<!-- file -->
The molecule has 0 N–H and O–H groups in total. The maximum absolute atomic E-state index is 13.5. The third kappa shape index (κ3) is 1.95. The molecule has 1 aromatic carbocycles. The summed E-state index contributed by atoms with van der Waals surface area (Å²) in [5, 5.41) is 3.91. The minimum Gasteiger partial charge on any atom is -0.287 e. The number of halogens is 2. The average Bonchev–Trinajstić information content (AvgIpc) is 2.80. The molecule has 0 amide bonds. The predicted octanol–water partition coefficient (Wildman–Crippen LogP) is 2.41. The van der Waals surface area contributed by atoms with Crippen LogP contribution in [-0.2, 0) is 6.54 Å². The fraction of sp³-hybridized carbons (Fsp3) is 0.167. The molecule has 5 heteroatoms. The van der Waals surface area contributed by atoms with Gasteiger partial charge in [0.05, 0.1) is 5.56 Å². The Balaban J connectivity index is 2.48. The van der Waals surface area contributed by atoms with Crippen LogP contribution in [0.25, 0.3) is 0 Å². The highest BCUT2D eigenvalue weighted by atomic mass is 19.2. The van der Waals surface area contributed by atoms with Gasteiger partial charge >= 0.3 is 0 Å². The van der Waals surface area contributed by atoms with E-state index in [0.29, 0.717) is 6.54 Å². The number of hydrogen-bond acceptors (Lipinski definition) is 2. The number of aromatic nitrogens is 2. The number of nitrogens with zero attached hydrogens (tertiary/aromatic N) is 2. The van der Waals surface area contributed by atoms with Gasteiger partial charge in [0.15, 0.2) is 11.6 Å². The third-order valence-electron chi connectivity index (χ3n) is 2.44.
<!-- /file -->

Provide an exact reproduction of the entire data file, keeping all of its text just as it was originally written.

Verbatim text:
The molecule has 0 N–H and O–H groups in total. The maximum absolute atomic E-state index is 13.5. The third kappa shape index (κ3) is 1.95. The molecule has 1 aromatic carbocycles. The summed E-state index contributed by atoms with van der Waals surface area (Å²) in [5, 5.41) is 3.91. The minimum Gasteiger partial charge on any atom is -0.287 e. The number of halogens is 2. The average Bonchev–Trinajstić information content (AvgIpc) is 2.80. The molecule has 0 amide bonds. The predicted octanol–water partition coefficient (Wildman–Crippen LogP) is 2.41. The van der Waals surface area contributed by atoms with Crippen LogP contribution in [-0.2, 0) is 6.54 Å². The fraction of sp³-hybridized carbons (Fsp3) is 0.167. The molecule has 5 heteroatoms. The van der Waals surface area contributed by atoms with Gasteiger partial charge in [0.05, 0.1) is 5.56 Å². The Balaban J connectivity index is 2.48. The van der Waals surface area contributed by atoms with Crippen LogP contribution in [0.25, 0.3) is 0 Å². The highest BCUT2D eigenvalue weighted by atomic mass is 19.2. The van der Waals surface area contributed by atoms with Gasteiger partial charge >= 0.3 is 0 Å². The van der Waals surface area contributed by atoms with E-state index in [0.29, 0.717) is 6.54 Å². The number of hydrogen-bond acceptors (Lipinski definition) is 2. The number of aromatic nitrogens is 2. The number of nitrogens with zero attached hydrogens (tertiary/aromatic N) is 2. The van der Waals surface area contributed by atoms with Gasteiger partial charge in [0.15, 0.2) is 11.6 Å². The third-order valence-electron chi connectivity index (χ3n) is 2.44.